Aside from a harried question in the ambulance on the ride to Rainbow Babies & Children's Hospital on June 29, 2007, no one ever asked my family or me any questions pertaining to Amanda's history. And when I mentioned Elwood's Moyamoya, the EMT waved me off after learning he'd had his surgery...as if that was supposed to "cure" him of any and all future episodes (see the page on Moyamoya Disease for answers to this). Additionally, I never got to mention any of my family medical history or begin to expound on all the problems poor Amanda had in her short life! He waved me to silence and turned his back to me.
At the time I had no idea how important it was to have told anyone the following, and Elwood never got asked those questions (at that point he was being lead to believe Amanda was going to be just fine anyway).
When my family arrived at Rainbow Babies & Children's Hospital, they were herded out of the room. A few years afterward, I finally asked my mother and grandmother why they never came back into the room. My mother told me that they weren't allowed to return to the room and that no one ever asked them any questions about her family history. My grandfather was telling them, "If you need blood take all of mine" - the last I heard any of them in the room. I didn't think about it after that. In fact, I was asked at one point if I'd want to join them. I looked at the woman as if she was nuts and said, "I want my baby." Truer words were never spoken.
My question today is this: why did my daughter have to die in my arms with three strangers in the room (including the staff with the stethoscope) but my family was forced to stay down the hall?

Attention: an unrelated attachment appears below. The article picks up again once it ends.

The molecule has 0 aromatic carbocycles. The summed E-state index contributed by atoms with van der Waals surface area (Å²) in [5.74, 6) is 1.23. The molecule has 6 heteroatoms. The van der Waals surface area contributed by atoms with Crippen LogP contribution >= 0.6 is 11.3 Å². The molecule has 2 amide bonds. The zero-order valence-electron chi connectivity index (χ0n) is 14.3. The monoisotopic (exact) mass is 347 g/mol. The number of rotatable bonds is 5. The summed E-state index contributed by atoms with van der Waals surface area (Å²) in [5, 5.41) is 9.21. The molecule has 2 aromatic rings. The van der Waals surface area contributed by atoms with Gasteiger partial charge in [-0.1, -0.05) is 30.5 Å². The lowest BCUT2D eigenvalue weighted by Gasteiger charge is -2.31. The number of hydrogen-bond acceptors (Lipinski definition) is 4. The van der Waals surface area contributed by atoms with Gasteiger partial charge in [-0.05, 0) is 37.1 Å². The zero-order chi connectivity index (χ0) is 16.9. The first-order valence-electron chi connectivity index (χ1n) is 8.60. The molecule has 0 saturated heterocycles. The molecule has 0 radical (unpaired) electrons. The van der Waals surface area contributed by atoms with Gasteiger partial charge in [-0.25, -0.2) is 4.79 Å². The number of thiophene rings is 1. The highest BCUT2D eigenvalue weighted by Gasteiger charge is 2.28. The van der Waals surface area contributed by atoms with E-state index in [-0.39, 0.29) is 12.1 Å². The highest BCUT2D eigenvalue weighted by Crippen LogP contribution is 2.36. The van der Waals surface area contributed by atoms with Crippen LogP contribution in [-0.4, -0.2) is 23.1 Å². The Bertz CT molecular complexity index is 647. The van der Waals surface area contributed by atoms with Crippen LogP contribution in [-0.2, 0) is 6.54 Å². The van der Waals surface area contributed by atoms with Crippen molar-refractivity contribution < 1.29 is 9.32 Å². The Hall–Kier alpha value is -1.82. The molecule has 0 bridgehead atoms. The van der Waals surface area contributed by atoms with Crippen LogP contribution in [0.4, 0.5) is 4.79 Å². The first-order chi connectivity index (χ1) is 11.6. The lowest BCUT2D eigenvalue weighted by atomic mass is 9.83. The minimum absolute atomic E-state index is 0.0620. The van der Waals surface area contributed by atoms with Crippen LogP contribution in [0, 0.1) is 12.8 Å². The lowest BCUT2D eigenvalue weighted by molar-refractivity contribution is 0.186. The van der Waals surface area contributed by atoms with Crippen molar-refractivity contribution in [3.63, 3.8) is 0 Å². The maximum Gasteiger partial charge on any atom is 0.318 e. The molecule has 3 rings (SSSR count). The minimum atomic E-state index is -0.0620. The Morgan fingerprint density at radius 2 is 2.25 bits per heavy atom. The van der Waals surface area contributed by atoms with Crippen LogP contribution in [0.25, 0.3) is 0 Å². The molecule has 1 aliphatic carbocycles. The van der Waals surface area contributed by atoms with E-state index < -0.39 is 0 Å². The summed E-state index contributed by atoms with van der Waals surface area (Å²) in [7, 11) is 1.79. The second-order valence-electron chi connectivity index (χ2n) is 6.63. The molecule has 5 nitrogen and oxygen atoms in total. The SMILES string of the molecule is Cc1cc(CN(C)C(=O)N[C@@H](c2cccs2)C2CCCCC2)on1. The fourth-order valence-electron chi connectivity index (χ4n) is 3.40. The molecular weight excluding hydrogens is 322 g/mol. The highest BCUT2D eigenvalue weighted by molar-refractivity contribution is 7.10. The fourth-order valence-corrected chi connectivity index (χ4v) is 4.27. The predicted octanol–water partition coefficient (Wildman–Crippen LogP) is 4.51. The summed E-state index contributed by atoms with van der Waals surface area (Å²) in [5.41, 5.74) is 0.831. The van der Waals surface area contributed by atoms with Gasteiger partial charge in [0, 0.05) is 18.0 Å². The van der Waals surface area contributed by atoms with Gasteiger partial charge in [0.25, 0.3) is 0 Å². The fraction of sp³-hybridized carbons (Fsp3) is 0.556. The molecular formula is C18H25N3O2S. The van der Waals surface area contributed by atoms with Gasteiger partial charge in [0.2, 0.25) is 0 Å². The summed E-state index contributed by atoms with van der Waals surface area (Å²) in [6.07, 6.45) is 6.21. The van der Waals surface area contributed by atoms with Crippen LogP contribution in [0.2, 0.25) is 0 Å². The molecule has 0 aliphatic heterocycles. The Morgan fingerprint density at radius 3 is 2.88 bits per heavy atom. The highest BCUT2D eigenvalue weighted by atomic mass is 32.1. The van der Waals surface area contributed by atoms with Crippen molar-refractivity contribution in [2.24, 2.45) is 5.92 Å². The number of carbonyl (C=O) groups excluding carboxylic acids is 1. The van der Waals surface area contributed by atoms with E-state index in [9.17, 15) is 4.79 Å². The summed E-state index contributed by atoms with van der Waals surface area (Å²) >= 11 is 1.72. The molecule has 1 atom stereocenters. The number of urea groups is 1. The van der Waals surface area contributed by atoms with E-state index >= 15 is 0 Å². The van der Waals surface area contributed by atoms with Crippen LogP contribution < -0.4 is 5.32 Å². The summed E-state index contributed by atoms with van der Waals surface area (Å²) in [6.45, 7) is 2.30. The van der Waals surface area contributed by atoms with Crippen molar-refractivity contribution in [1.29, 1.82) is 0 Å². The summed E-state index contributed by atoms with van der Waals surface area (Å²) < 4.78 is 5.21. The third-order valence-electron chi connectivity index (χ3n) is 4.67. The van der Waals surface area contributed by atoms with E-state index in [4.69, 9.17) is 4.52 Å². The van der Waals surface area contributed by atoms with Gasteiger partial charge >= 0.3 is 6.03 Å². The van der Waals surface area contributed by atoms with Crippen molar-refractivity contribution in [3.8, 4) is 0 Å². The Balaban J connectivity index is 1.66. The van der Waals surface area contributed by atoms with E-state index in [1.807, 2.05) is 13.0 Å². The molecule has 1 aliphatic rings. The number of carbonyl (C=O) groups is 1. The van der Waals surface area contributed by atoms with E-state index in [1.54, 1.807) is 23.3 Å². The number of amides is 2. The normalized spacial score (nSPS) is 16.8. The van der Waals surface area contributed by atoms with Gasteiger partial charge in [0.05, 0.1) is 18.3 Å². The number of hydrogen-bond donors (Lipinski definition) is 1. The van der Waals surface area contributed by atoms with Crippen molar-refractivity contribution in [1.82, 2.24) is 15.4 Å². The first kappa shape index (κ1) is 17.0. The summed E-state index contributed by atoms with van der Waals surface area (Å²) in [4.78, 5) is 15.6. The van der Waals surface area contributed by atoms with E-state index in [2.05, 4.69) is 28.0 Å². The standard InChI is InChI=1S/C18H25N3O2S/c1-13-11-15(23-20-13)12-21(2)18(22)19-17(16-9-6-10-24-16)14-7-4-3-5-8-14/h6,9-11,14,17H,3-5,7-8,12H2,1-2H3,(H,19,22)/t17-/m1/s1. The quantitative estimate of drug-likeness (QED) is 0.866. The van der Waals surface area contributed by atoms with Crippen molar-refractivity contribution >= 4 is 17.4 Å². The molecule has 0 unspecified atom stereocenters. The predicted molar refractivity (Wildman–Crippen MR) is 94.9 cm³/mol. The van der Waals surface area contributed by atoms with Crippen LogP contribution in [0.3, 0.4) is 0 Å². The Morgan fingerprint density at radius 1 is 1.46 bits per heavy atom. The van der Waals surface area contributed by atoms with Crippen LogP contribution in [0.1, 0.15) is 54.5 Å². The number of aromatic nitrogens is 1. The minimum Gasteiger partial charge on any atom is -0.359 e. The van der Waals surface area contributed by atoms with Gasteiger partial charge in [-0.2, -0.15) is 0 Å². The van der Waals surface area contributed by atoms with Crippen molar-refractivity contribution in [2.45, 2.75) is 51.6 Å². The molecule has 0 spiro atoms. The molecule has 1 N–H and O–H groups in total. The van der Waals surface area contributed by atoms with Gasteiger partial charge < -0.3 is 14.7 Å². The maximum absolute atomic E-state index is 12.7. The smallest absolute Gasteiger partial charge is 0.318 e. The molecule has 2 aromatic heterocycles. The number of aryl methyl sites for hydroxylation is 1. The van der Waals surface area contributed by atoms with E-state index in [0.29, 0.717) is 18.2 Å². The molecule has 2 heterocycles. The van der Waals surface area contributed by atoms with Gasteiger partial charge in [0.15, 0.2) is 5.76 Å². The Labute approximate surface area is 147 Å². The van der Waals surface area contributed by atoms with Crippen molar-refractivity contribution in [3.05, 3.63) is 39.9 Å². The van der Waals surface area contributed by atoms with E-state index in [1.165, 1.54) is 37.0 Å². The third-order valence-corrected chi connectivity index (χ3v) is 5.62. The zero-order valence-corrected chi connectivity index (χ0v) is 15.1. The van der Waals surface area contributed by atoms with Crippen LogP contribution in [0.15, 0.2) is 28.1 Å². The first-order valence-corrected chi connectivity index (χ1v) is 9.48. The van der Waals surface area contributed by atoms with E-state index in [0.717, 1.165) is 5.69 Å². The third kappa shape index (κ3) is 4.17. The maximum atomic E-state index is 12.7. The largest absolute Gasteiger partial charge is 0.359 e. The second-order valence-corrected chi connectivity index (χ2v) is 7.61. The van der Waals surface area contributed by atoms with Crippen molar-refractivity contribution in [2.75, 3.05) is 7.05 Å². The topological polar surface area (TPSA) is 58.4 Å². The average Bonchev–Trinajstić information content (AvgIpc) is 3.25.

See an article in Pediatrics regarding this respiratory distress condition. When I discovered that my daughter was experiencing apnea, I was told by a nurse that apnea is "normal" in infants and that they "outgrow it." So when she grunted, I assumed this was just a cute noise babies make.
2001 Article on Grunting Pediatrics
Dr. Innis, the hematologist authoring one of the reports published on this website, was the first to be enraged when he discovered there were no lab results for standard bleeding time tests (PT and PTT) in the materials I gave him because they simply didn't exist. I went to Rainbow Babies and Children Hospital to request them, assuming that I hadn't been given all the medical report materials. Instead, I was told, "The tests were not ordered." I had thought there were two locations in the medical records pertaining to where they were ordered and even discussed with me, but it seems I was incorrect. I will take them at their word, but if they were not ordered...why not?
A recent case illustrates the need for my question to be answered. An 11-month female fell down carpeted stairs to the basement and presented with subdural hematoma, which instantly aroused the suspicion of the hospital staff. They contacted authorities because the pervading belief is that these injuries were consistent with Shaken Baby Syndrome, not a short fall down stairs, least of all not if they are carpeted! Fortunately, this girl survived her operation and a second blood examination was taken. This time, the blood coagulation results were not normal and a minor case of von Willebrand was discovered.
Please read this case in the Forums: topic RH or SDH "11-Month Old with von Willebrand & Minor Fall History (2011)".
My daughter was born nuchal hand, suffered terrible jaundice in the first weeks of her life, experienced horrid cradle cap, acne, and was vomiting daily (not necessarily after feedings), among a host of other problems that weren't properly addressed when we brought them up to the various pediatricians we had look at Amanda. Most were certainly not fatal, but combined could have brought about dehydration and some of the other injuries ultimately attributed to a short fall that obviously could not have been caused that way (the differential testing would have come in handy for this, but no one felt the need since it was already determined to be child abuse before she even was brought to the first hospital).
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